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Commands tagged clock from sorted by
Terminal - Commands tagged clock - 12 results
date -u `ssh user@remotehost date -u '+%m%d%H%M%Y.%S'`
2014-02-10 03:11:14
User: scruss
Functions: date

Useful if localhost is a small machine running BusyBox, which uses a slightly unusual format to set the date. Remotehost can be pretty much any Linux machine, including one running BusyBox. Uses UTC for portability.

while(true); do printf "%s\f" $(date +%T); sleep 1; done | sm -
2013-01-14 17:13:34
User: claudius
Functions: date printf sleep
Tags: time clock sm

http://www.joachim-breitner.de/projects#screen-message now also supports reading stdin continuously to update what it shows, different ?slides? separated by a form feed character. Here, we feed the current time into it each second to create a large clock.

sleep $((3600 - ($(date +%s) % 3600) ))
2012-12-09 16:21:57
User: Mozai
Functions: date sleep

pauses exactly long enough to wake at the top of the hour

while [[ 1 ]] ; do clear; banner `date +%H:%M:%S` ; sleep 1; done
2011-03-24 16:41:09
User: lkj
Functions: banner sleep
Tags: bash clock

Turn your terminal into digital clock.

echo 'hardstatus alwayslastline " %d-%m-%y %c:%s | %w"' >> $HOME/.screenrc; screen
2011-02-16 08:04:56
User: olorin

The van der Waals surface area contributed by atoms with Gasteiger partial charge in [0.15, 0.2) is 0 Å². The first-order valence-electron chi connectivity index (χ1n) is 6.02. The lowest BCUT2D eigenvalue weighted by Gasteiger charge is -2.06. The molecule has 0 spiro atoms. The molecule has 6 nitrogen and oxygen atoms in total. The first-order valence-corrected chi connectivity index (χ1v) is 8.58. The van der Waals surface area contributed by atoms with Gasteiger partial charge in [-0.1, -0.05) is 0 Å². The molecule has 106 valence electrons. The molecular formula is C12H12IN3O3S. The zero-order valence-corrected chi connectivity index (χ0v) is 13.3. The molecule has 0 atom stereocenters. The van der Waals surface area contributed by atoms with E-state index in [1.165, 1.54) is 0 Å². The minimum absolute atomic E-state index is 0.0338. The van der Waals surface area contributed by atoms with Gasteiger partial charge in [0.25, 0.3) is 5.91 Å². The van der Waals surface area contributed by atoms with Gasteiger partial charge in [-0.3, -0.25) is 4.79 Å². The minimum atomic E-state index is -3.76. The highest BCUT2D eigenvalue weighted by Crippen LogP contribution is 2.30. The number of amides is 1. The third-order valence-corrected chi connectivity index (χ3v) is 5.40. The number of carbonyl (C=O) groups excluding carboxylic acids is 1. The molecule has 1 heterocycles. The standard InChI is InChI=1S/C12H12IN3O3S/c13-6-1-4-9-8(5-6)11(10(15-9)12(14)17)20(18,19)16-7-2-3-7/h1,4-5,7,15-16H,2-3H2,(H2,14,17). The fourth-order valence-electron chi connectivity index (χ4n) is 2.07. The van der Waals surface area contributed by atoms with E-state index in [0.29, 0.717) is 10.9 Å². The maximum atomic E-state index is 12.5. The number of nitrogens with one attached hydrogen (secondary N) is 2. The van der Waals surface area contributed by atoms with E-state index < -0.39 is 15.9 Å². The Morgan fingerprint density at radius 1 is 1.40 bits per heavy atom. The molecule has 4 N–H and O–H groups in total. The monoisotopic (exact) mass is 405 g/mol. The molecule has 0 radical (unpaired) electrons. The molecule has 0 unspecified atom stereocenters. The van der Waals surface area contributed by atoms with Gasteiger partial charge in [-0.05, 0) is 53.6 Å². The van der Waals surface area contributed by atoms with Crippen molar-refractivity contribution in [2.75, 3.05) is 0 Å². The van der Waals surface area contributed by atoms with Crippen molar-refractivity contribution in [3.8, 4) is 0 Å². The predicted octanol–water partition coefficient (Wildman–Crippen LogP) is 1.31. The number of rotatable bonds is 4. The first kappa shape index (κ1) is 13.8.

Functions: echo

Configures screen to always display the clock in the last line (has to be configured only once).

After that you not only have got the possibility to detach sessions and run them in background, but also have got a nice clock permanently on your screen.

yes 'clear;printf "`date`\n" | figlet -f starwars | boxes;sleep 1' | sh
2011-02-16 03:58:19
User: lkjoel
Functions: printf sleep yes

This is a different version from my original command: Console clock -- Beautiful (http://www.commandlinefu.com/commands/view/7902/console-clock-beautiful )

This one uses Boxes and Figlet.

To install the dependencies on Ubuntu, type in:

sudo apt-get install boxes figlet

To install the dependencies on Debian, type in:

aptitude install boxes figlet
yes 'clear;printf "\n\n`date`\n" | figlet -f starwars;sleep 1' | sh
2011-02-16 03:05:52
User: lkjoel
Functions: printf sleep yes

This will show a console clock with Figlet.

This is with the Star Wars font.

Change the -f option to anything else.

Notice: You need Figlet installed for this to work.

To install Figlet on Ubuntu, type in:

sudo apt-get install figlet

To install Figlet on Debian, type in:

aptitude install figlet
watch -t -n1 'date "+%r %F %A"'
2011-02-16 03:05:48
User: oracular
Functions: watch
Tags: date clock watch

Shows a simple clock in the console

-t param removes the watch header

Ctrl-c to exit

yes 'clear;printf "\n\n\n\n\t\t\t`date`\n";sleep 1' | sh
2011-02-16 02:57:16
User: lkjoel
Functions: printf sleep yes

This command will automatically clear the old clock time, and show the new clock time.

It will also slightly format it.

watch -n 1 'date "+obase=2; print %H,\":\",%M,\":\",%S" |bc'
2011-02-02 00:01:48
User: smax
Functions: watch

Binary clock with separate H:M:S.

watch -n 1 'echo "obase=2;`date +%s`" | bc'
ntpdate pool.ntp.org && hwclock --systohc && hwclock --adjust
2009-06-04 13:35:14
User: Weboide
Functions: hwclock
Tags: time sync ntp clock

Do not run this command if you already have ntpd running!

This needs to run as root, for example with sudo:

sudo ntpdate pool.ntp.org && sudo hwclock --systohc && sudo hwclock --adjust

This command will fetch accurate time from NTP servers and synchronize your system clock, then it will use the system clock to synchronize your hardware clock, and will calculate the time drift.